Mortimer shook his head. “I’m not sure I follow you.”
“It’s Sigmund Freud,” Dr. Farmer explained, getting up and raising his arms into the air. “He’s the culprit. He gave up a promising career in cocaine to marry and have children, then gave up sex at forty. He gave the world his psycho-sexual theory and good society was ruined. He talked about penis envy when people weren’t willing to admit they had one. Then he died and left the world in complete turmoil. No one knew what to do with this … thing … that emerged from the closet. So, while we’re all having nervous breakdowns, Freud is having an eternal restful sleep. What does he care? In fact, if he were alive today, what would he recommend for all these people, for this mess he created? I’ll tell you what: a good psychoanalyst. But you can’t get a good psychoanalyst anymore because managed care health insurance put them all out of business.”
“Um, I hadn’t thought of it that way,” Mortimer responded, now beginning to wonder if Dr. Farmer was missing a few cylinders in his motor.
“What you need is a good enema,” Dr. Farmer concluded.
“A good enema. Psychologically speaking, of course. An enema for your mind. Wash it out. Get a rest. You know, go somewhere where there’s no sex and just relax for a while. It would do you a world of good.”
“Like a monastery?”
“No. No. No. Somewhere that you’ll enjoy. Like…. Ah, I know just the place. There’s a beach resort in Uruguay that has the ugliest women in the entire world. They’re all short and squatty and have that burnt, wrinkly skin. God, it’s perfectly revolting even to contemplate them. I should know; I met my wife there. You can’t look at these women and think about sex at the same time. The two are mutually exclusive activities.”
“It sounds like my kind of place,” Mortimer agreed.
“You should make arrangements immediately, then,” Dr. Farmer said. “No reason to dally. Get right on it.”
“I’m afraid my boss would never approve,” Mortimer pointed out glumly.
“Not a problem,” Dr. Farmer said, waving his finger. “I fully understand the gravity of the case and I am willing to intervene in your behalf. I will recommend a medical leave.”
“Really?” Mortimer queried incredulously. “You’d do that for me?” He was adding up the number of sick days he had accumulated and was aware that the number was considerable.
“Of course.” Dr. Farmer walked over and patted Mortimer affectionately on the shoulder. “It’s the least I can do for a neighbor.” He jiggled his eyebrows up and down.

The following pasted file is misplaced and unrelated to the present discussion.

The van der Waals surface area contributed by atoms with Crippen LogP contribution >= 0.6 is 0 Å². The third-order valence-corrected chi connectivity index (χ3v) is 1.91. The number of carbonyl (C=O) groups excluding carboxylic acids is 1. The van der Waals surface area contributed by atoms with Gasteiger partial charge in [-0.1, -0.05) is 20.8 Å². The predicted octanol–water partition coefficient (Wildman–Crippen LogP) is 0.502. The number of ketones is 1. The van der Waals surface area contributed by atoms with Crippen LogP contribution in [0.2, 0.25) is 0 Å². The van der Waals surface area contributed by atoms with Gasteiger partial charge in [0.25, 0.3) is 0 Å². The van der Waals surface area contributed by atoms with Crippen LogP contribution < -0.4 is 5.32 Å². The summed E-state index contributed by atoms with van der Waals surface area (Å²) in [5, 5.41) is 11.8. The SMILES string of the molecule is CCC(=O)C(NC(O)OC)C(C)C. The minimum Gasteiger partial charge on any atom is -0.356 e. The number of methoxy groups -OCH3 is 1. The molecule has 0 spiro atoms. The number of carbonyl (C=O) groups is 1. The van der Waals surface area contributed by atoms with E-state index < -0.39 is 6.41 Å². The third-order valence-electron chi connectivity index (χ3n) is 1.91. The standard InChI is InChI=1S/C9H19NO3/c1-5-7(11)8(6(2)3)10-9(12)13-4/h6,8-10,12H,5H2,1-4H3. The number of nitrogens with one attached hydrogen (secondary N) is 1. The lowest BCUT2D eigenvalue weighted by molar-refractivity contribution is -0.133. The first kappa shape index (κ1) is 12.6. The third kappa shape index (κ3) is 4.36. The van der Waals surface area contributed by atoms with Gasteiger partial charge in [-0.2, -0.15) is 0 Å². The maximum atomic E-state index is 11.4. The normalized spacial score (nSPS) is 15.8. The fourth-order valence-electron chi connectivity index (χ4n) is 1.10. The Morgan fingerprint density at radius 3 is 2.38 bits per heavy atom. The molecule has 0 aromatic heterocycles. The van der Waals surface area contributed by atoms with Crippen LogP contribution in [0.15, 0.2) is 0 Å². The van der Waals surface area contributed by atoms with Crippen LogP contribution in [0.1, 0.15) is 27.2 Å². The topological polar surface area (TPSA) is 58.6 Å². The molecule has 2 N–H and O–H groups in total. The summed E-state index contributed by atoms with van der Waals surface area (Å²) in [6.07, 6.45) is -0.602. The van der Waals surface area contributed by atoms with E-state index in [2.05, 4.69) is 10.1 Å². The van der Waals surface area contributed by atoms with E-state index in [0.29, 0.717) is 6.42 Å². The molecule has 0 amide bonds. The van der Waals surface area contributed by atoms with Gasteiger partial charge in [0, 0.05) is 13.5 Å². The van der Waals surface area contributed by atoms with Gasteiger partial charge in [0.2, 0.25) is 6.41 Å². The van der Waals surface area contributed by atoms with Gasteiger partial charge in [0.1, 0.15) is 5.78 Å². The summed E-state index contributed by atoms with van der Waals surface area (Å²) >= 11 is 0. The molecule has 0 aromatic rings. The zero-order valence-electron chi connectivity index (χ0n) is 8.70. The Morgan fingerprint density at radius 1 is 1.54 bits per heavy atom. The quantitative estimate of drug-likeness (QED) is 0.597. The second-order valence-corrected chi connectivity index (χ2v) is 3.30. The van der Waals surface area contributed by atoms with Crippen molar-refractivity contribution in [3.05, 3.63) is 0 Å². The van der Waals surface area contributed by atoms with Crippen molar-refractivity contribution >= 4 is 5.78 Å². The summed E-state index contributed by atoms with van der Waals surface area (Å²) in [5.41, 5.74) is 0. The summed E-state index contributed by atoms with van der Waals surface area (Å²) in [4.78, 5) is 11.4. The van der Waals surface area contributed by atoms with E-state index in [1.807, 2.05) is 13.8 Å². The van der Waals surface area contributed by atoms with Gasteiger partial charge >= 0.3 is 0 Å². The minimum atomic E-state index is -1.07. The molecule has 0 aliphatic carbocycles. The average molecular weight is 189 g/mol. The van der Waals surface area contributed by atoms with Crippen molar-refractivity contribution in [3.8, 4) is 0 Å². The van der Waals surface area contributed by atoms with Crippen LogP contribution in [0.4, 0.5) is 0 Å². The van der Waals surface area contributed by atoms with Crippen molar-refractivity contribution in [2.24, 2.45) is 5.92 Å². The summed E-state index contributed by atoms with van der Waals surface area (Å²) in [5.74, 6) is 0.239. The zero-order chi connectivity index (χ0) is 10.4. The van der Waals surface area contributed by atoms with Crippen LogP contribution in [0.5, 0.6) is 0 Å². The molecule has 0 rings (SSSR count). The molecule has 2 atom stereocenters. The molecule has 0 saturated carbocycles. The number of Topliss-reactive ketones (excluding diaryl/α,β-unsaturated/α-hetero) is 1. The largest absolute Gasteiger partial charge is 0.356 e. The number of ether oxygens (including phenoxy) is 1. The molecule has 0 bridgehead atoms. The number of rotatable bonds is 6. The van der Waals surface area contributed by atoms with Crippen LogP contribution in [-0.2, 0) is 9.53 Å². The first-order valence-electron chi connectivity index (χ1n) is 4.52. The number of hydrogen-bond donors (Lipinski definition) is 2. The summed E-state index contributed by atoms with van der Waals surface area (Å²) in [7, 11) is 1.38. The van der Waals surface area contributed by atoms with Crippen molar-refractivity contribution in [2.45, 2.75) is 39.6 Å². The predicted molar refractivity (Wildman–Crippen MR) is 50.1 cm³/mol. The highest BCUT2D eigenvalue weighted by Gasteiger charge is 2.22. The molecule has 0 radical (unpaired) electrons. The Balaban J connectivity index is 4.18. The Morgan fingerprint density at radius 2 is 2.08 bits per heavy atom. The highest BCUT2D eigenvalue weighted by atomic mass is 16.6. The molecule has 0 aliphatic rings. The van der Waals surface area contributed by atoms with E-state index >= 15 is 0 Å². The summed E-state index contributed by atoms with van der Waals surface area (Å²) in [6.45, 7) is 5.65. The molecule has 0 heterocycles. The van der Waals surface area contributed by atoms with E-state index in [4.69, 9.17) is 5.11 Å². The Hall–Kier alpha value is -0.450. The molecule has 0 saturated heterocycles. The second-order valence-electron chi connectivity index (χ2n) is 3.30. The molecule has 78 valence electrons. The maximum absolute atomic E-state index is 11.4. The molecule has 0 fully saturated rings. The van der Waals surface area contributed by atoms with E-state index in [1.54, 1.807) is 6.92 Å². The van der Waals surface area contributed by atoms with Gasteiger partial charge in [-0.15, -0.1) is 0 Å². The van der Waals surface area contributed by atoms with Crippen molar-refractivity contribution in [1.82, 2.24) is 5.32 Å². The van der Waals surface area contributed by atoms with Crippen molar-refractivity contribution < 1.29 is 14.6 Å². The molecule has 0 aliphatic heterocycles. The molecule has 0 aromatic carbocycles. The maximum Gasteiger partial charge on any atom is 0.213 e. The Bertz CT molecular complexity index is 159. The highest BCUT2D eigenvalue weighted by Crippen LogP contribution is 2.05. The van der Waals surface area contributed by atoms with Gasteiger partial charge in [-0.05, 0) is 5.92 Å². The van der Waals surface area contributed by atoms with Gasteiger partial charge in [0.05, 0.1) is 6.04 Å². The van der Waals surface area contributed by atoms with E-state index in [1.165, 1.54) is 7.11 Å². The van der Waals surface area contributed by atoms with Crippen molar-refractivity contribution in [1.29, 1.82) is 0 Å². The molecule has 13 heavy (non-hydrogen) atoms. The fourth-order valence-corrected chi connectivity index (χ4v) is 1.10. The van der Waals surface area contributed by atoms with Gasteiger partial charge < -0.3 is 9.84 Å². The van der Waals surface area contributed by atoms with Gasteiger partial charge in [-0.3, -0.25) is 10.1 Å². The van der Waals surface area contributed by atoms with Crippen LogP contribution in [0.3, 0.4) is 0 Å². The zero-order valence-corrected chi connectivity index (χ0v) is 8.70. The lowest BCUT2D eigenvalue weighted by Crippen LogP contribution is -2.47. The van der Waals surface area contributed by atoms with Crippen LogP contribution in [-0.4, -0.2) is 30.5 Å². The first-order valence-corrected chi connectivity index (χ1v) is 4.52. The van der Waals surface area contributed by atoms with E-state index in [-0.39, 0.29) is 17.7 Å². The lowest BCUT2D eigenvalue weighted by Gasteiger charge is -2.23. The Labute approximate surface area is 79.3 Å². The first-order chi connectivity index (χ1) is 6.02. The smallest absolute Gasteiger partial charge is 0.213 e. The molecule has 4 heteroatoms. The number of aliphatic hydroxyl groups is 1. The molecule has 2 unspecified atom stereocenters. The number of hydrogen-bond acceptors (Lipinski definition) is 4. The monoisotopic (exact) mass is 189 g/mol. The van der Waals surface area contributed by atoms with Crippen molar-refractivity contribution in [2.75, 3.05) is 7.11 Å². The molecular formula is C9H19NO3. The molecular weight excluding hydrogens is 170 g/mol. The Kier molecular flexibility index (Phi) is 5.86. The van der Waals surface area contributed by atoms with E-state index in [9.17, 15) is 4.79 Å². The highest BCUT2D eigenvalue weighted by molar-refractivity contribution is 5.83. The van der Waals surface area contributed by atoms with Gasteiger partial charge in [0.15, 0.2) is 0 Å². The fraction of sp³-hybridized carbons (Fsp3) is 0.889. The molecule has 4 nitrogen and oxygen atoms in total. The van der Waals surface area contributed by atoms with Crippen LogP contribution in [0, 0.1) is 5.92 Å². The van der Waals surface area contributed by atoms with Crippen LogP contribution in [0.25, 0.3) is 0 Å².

One week later Mortimer was writing a picture post card to his boss. The card showed a pristine beach with palm trees and a brilliant, orange sun setting over peaceful blue waters. The caption read: “Welcome to Uruguay!”
Dear Mr. Malosha, Mortimer wrote. Just a short note to assure you that I am getting along quite splendidly. The women here are as ugly as advertised and none of the tourists are under sixty. I have decided that I agree with Lord Chesterfield who said, in regards to sex: the pleasure is fleeting, the expense is damnable, and the position is ridiculous. Or, to slightly alter Robert Hutchins’ dictum: every time I feel the urge to have sex, I quickly lie down until it passes over. Right now I am lying in a beach chair under a beach umbrella drinking a fruity drink with an umbrella in it. So is everyone else. This is a good place.
Be assured that I will endeavor to return to work as soon as possible. But it may be a while. I need a lot of rest.
P.S. My bowel movements are excellent, but if I need any prunes I will send the cabana boy into town to purchase them. There is no sense in taking any chances.
And with that, Mortimer placed the card on the table beside him and took a deep swallow from his fruity drink. He then sank back deeply into his beach chair and let out a long sigh of contentment. He had never felt so relaxed.
Henry F. Tonn is a semi-retired psychologist whose fiction, nonfiction, poetry, and literary reviews have previously appeared in such publications as the Gettysburg Review, Fifth Wednesday Journal, Bewildering Stories, and NewPages.com. He has spent the last four years writing a memoir with the wonderful title of I Never Met A Paranoid Schizophrenic I Didn’t Like, but still hasn’t gotten it right, and will likely be working on it for another four years, or until he gives up the ghost, whichever comes first.
“The front porch for the first six years of my life was 1345 Jerome Street, Philadelphia, a half block from Hunting Park. All social life on the street was conducted from the porches, and I loved the place. I returned to the street for the first time in 60 years this past June after being warned not to go there because the neighborhood had deteriorated and was considered dangerous and my life surely would be in peril. I went anyway, and chatted with a very large dude who occupied the steps of my old porch. I asked if I could go inside and check the place out but he just shook his head quietly and stared at me. I thanked him for his cooperation and took my leave. Discretion is the better part of valor.”